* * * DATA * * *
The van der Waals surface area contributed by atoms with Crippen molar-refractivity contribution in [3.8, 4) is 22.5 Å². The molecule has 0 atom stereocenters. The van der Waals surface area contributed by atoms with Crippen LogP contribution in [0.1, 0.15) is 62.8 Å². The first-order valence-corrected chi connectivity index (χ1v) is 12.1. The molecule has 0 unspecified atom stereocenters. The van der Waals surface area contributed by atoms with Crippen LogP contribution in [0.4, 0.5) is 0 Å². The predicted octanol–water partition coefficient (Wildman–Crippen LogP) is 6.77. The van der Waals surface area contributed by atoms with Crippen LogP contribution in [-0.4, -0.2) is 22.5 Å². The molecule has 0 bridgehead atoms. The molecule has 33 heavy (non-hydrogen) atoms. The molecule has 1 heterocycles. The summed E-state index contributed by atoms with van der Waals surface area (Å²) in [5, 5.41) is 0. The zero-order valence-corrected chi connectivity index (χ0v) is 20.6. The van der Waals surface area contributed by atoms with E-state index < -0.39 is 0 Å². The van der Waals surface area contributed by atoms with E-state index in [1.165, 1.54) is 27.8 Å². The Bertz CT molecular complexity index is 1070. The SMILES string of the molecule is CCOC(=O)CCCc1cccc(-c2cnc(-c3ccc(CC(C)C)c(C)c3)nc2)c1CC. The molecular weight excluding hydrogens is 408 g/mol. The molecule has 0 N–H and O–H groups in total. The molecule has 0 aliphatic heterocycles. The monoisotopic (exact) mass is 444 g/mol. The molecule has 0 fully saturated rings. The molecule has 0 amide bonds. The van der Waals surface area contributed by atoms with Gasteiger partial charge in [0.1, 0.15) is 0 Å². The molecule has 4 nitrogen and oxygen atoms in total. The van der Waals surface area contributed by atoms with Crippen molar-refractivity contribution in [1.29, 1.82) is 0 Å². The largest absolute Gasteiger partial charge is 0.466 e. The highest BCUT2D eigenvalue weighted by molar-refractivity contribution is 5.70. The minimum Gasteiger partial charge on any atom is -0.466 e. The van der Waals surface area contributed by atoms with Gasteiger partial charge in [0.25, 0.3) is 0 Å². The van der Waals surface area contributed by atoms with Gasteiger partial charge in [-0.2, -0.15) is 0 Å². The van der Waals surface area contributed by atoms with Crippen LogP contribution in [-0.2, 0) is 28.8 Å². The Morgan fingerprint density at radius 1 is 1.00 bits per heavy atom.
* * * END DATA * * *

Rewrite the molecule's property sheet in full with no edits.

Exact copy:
The van der Waals surface area contributed by atoms with Crippen molar-refractivity contribution in [3.8, 4) is 22.5 Å². The molecule has 0 atom stereocenters. The van der Waals surface area contributed by atoms with Crippen LogP contribution in [0.1, 0.15) is 62.8 Å². The first-order valence-corrected chi connectivity index (χ1v) is 12.1. The molecule has 0 unspecified atom stereocenters. The van der Waals surface area contributed by atoms with Crippen LogP contribution in [0.4, 0.5) is 0 Å². The predicted octanol–water partition coefficient (Wildman–Crippen LogP) is 6.77. The van der Waals surface area contributed by atoms with Crippen LogP contribution in [-0.4, -0.2) is 22.5 Å². The molecule has 0 bridgehead atoms. The molecule has 33 heavy (non-hydrogen) atoms. The molecule has 1 heterocycles. The summed E-state index contributed by atoms with van der Waals surface area (Å²) in [5, 5.41) is 0. The zero-order valence-corrected chi connectivity index (χ0v) is 20.6. The van der Waals surface area contributed by atoms with E-state index < -0.39 is 0 Å². The van der Waals surface area contributed by atoms with E-state index in [1.165, 1.54) is 27.8 Å². The Bertz CT molecular complexity index is 1070. The SMILES string of the molecule is CCOC(=O)CCCc1cccc(-c2cnc(-c3ccc(CC(C)C)c(C)c3)nc2)c1CC. The molecular weight excluding hydrogens is 408 g/mol. The molecule has 0 N–H and O–H groups in total. The molecule has 0 aliphatic heterocycles. The monoisotopic (exact) mass is 444 g/mol. The molecule has 0 fully saturated rings. The molecule has 0 amide bonds. The van der Waals surface area contributed by atoms with Gasteiger partial charge in [0.1, 0.15) is 0 Å². The molecule has 4 nitrogen and oxygen atoms in total. The van der Waals surface area contributed by atoms with Crippen molar-refractivity contribution in [1.29, 1.82) is 0 Å². The largest absolute Gasteiger partial charge is 0.466 e. The highest BCUT2D eigenvalue weighted by molar-refractivity contribution is 5.70. The minimum Gasteiger partial charge on any atom is -0.466 e. The van der Waals surface area contributed by atoms with Gasteiger partial charge in [0.25, 0.3) is 0 Å². The van der Waals surface area contributed by atoms with Gasteiger partial charge in [-0.2, -0.15) is 0 Å². The van der Waals surface area contributed by atoms with Crippen LogP contribution in [-0.2, 0) is 28.8 Å². The Morgan fingerprint density at radius 1 is 1.00 bits per heavy atom.